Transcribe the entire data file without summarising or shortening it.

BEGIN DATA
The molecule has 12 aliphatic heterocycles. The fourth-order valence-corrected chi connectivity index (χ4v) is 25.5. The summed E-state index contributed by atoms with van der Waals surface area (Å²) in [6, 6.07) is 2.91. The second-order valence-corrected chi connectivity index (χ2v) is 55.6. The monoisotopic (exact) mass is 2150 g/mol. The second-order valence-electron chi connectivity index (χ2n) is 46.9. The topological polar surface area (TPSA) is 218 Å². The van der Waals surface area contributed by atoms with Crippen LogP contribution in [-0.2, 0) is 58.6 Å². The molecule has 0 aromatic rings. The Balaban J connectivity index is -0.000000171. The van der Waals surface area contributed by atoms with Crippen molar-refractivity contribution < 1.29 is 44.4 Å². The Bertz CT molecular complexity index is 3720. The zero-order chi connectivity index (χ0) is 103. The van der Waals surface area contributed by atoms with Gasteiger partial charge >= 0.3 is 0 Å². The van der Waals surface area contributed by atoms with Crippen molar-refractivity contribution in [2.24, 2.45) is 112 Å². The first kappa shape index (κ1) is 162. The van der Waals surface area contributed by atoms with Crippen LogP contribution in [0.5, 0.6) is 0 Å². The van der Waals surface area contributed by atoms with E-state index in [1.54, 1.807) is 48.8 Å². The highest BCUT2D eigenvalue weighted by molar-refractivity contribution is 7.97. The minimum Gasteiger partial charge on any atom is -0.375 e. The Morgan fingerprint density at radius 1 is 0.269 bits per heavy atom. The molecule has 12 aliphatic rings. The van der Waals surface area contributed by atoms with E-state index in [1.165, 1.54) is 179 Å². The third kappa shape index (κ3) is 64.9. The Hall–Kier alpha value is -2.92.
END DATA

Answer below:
The molecule has 12 aliphatic heterocycles. The fourth-order valence-corrected chi connectivity index (χ4v) is 25.5. The summed E-state index contributed by atoms with van der Waals surface area (Å²) in [6, 6.07) is 2.91. The second-order valence-corrected chi connectivity index (χ2v) is 55.6. The monoisotopic (exact) mass is 2150 g/mol. The second-order valence-electron chi connectivity index (χ2n) is 46.9. The topological polar surface area (TPSA) is 218 Å². The van der Waals surface area contributed by atoms with Crippen LogP contribution in [-0.2, 0) is 58.6 Å². The molecule has 0 aromatic rings. The Balaban J connectivity index is -0.000000171. The van der Waals surface area contributed by atoms with Crippen molar-refractivity contribution < 1.29 is 44.4 Å². The Bertz CT molecular complexity index is 3720. The zero-order chi connectivity index (χ0) is 103. The van der Waals surface area contributed by atoms with Gasteiger partial charge >= 0.3 is 0 Å². The van der Waals surface area contributed by atoms with Crippen molar-refractivity contribution in [2.24, 2.45) is 112 Å². The first kappa shape index (κ1) is 162. The van der Waals surface area contributed by atoms with Crippen LogP contribution in [0.5, 0.6) is 0 Å². The van der Waals surface area contributed by atoms with E-state index in [1.54, 1.807) is 48.8 Å². The highest BCUT2D eigenvalue weighted by molar-refractivity contribution is 7.97. The minimum Gasteiger partial charge on any atom is -0.375 e. The Morgan fingerprint density at radius 1 is 0.269 bits per heavy atom. The molecule has 12 aliphatic rings. The van der Waals surface area contributed by atoms with E-state index in [1.165, 1.54) is 179 Å². The third kappa shape index (κ3) is 64.9. The Hall–Kier alpha value is -2.92.